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EMILY - Why are Mormon Temples rededicated after renovation? Isn't the first dedicatory prayer good enough to cover whatever happens to it?
JOEL - According to the Church, explaining the process for the Salt Lake Temple renovation:
"Each time we renovate a temple of The Church of Jesus Christ of Latter-day Saints decommissioning occurs to remove sacred items and turn the building into a construction site. During the decommissioning, the Church's Temple Department works to remove sacred items from the building, including temple clothing, temple records and other items used in the completion of temple ordinances. As soon as this is completed, the temple is no longer considered a dedicated building, and a recommend is not needed for renovation crews to enter. Simultaneously, workers clean out the temple laundry, offices and custodial closets." (Church news release).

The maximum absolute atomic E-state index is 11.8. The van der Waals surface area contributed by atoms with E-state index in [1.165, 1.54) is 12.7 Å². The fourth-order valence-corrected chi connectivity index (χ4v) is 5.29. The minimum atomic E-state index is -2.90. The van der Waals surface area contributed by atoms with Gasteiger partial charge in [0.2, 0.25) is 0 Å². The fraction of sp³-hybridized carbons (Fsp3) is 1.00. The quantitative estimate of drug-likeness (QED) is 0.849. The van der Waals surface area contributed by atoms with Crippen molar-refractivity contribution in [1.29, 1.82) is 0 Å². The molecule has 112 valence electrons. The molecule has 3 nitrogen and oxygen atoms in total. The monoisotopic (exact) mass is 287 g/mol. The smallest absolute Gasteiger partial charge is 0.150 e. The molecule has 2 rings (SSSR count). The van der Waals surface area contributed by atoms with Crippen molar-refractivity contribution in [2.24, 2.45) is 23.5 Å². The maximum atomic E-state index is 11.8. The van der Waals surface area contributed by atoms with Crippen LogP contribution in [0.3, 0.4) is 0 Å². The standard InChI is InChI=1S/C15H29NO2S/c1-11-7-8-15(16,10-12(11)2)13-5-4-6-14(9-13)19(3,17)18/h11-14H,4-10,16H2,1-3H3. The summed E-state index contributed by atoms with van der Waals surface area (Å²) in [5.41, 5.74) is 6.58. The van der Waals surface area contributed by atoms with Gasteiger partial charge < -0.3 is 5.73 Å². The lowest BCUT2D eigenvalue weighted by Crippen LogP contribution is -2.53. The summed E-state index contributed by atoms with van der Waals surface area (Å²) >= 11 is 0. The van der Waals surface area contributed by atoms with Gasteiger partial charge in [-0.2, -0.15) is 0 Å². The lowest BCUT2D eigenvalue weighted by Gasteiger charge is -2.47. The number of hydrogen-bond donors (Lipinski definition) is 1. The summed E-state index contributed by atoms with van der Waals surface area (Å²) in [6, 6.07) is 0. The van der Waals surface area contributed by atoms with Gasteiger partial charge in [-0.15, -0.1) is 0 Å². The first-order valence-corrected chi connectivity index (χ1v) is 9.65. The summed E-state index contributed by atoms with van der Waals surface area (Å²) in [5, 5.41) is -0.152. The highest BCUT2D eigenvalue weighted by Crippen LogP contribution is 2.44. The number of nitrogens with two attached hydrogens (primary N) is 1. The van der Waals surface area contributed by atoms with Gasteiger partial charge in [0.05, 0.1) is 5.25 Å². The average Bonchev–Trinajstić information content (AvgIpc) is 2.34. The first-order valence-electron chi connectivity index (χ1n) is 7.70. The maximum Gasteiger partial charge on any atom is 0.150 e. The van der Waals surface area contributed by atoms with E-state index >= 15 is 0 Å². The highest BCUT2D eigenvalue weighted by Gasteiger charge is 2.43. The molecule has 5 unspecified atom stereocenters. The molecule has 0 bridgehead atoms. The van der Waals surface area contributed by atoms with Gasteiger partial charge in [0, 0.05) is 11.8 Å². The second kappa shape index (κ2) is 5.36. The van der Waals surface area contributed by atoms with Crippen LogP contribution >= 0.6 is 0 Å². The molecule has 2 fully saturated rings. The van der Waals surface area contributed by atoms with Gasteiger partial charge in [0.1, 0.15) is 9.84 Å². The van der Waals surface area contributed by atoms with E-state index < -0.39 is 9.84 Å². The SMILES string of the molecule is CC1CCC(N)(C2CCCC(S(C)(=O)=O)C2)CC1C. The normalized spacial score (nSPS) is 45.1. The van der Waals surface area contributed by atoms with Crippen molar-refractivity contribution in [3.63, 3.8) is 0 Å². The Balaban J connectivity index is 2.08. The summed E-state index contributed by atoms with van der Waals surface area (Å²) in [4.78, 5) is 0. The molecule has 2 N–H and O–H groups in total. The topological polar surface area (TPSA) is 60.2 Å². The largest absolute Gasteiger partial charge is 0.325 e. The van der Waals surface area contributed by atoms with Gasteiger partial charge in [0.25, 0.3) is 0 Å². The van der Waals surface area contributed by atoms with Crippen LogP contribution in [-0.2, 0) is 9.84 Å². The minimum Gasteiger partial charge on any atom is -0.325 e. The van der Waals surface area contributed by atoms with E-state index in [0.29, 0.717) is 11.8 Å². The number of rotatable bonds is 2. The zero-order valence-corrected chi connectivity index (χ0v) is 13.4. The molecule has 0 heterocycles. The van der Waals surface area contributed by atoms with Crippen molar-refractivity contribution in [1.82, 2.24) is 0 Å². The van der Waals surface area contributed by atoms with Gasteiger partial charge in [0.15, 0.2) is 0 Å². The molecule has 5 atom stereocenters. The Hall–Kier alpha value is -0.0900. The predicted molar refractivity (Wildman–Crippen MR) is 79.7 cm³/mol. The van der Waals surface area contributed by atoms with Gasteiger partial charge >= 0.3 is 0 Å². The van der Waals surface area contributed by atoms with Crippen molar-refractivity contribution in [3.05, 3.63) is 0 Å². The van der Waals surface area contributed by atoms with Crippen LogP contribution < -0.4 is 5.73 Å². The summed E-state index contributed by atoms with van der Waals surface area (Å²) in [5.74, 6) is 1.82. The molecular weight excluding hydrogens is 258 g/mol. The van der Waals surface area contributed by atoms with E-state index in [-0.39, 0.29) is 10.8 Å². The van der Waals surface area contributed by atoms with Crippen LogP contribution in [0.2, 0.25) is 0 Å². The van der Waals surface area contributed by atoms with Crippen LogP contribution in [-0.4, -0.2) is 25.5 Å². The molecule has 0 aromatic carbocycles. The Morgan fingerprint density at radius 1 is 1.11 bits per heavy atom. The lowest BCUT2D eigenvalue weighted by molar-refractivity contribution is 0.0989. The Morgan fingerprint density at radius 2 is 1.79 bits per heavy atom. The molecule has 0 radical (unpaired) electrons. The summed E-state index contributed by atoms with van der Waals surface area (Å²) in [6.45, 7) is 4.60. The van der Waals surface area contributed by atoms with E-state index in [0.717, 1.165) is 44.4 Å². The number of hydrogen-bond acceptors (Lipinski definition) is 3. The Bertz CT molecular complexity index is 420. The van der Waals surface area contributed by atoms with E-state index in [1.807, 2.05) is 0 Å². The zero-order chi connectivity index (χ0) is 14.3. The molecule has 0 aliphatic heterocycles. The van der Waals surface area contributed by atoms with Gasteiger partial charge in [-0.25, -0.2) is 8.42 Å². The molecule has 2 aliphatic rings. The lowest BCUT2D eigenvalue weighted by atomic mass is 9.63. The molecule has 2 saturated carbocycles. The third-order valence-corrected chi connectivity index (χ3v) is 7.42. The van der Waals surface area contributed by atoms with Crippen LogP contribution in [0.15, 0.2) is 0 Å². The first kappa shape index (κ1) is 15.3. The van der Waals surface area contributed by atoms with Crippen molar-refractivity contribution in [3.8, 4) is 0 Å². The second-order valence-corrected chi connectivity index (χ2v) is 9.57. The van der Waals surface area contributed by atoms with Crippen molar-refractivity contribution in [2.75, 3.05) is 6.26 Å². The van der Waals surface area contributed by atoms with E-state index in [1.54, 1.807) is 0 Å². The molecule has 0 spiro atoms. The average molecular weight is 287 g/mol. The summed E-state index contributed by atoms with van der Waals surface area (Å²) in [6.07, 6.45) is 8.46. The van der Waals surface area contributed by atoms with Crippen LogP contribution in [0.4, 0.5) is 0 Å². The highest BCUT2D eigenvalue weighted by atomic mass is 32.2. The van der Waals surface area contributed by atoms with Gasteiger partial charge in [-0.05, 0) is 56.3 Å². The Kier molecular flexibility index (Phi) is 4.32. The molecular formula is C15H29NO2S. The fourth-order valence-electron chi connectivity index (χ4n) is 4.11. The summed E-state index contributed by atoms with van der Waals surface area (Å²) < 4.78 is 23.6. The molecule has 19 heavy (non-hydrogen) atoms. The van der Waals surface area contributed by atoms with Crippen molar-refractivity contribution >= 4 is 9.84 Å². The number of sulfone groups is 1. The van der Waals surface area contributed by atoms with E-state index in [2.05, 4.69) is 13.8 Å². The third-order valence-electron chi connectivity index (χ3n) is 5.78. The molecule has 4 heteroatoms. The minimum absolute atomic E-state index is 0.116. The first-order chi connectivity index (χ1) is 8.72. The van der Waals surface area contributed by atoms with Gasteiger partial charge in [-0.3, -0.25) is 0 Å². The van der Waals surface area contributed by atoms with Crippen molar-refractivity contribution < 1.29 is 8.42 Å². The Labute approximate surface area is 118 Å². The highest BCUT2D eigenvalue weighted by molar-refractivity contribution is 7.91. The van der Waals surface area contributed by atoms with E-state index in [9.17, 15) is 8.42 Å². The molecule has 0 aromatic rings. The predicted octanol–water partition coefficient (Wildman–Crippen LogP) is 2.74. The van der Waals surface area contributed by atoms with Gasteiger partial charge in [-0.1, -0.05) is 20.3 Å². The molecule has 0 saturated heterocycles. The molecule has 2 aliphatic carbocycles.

Some might thinks that it is rededicated because non-temple reccommed holders have gone into it, compromising the sacred nature of the temple, but that is not true because of the decomisioning process that happens before they go in.
Usually the renovation is so extensive that a lot of the materials which were used to build it were not there for the first dedication. When a temple is dedicated the rededicatory prayer often references the new materials used to construct the building. This makes sense that brand new materials that were not there for the first dedication need to be dedicated also.
For simple upgrades or minor repairs or even if an intruder should enter the temple, there is no reason to rededicate it. The original dedication covers those things.
The rededication also give the the Church the chance to hold an open house so that the general public can go in and see for themselves what is inside the temple.
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